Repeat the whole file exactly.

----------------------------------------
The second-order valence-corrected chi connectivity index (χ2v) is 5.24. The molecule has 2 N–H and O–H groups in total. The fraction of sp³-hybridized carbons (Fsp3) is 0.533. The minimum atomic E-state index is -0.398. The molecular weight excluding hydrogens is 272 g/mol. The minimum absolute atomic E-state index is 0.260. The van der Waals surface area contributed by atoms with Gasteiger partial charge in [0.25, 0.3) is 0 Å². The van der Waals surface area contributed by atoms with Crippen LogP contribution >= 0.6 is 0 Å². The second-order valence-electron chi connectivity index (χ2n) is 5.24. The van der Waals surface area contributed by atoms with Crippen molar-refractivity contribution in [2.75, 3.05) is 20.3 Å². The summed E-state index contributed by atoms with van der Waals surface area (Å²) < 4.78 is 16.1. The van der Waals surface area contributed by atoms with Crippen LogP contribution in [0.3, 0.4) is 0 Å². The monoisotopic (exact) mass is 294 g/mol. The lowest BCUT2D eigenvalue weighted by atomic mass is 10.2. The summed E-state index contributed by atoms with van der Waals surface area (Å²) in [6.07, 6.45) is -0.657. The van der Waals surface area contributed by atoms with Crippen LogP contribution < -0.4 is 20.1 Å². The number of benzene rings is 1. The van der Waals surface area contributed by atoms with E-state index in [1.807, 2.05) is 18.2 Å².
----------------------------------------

The second-order valence-corrected chi connectivity index (χ2v) is 5.24. The molecule has 2 N–H and O–H groups in total. The fraction of sp³-hybridized carbons (Fsp3) is 0.533. The minimum atomic E-state index is -0.398. The molecular weight excluding hydrogens is 272 g/mol. The minimum absolute atomic E-state index is 0.260. The van der Waals surface area contributed by atoms with Gasteiger partial charge in [0.25, 0.3) is 0 Å². The van der Waals surface area contributed by atoms with Crippen LogP contribution >= 0.6 is 0 Å². The second-order valence-electron chi connectivity index (χ2n) is 5.24. The van der Waals surface area contributed by atoms with Crippen molar-refractivity contribution in [2.75, 3.05) is 20.3 Å². The summed E-state index contributed by atoms with van der Waals surface area (Å²) < 4.78 is 16.1. The van der Waals surface area contributed by atoms with Crippen LogP contribution in [0.3, 0.4) is 0 Å². The monoisotopic (exact) mass is 294 g/mol. The lowest BCUT2D eigenvalue weighted by atomic mass is 10.2. The summed E-state index contributed by atoms with van der Waals surface area (Å²) in [6.07, 6.45) is -0.657. The van der Waals surface area contributed by atoms with Crippen LogP contribution < -0.4 is 20.1 Å². The number of benzene rings is 1. The van der Waals surface area contributed by atoms with E-state index in [1.807, 2.05) is 18.2 Å².